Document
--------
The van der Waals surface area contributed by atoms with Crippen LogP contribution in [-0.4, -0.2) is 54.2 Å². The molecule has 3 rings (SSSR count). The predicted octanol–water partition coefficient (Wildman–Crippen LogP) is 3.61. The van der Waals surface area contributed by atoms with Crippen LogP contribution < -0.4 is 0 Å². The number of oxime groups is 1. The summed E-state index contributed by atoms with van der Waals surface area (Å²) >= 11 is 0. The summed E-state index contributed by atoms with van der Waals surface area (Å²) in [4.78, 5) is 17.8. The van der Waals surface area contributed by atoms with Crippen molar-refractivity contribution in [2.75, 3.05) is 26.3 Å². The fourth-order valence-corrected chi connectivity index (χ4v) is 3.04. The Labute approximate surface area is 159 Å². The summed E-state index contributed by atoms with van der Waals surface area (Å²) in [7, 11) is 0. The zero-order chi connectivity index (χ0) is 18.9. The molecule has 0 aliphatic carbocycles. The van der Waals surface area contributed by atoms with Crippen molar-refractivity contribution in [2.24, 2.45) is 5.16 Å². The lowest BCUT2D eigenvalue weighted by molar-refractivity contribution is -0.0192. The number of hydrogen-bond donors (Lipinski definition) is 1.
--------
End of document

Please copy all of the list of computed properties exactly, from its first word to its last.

The van der Waals surface area contributed by atoms with Crippen LogP contribution in [-0.4, -0.2) is 54.2 Å². The molecule has 3 rings (SSSR count). The predicted octanol–water partition coefficient (Wildman–Crippen LogP) is 3.61. The van der Waals surface area contributed by atoms with Crippen LogP contribution < -0.4 is 0 Å². The number of oxime groups is 1. The summed E-state index contributed by atoms with van der Waals surface area (Å²) >= 11 is 0. The summed E-state index contributed by atoms with van der Waals surface area (Å²) in [4.78, 5) is 17.8. The van der Waals surface area contributed by atoms with Crippen molar-refractivity contribution in [2.75, 3.05) is 26.3 Å². The fourth-order valence-corrected chi connectivity index (χ4v) is 3.04. The Labute approximate surface area is 159 Å². The summed E-state index contributed by atoms with van der Waals surface area (Å²) in [7, 11) is 0. The zero-order chi connectivity index (χ0) is 18.9. The molecule has 0 aliphatic carbocycles. The van der Waals surface area contributed by atoms with Crippen molar-refractivity contribution in [2.24, 2.45) is 5.16 Å². The lowest BCUT2D eigenvalue weighted by molar-refractivity contribution is -0.0192. The number of hydrogen-bond donors (Lipinski definition) is 1.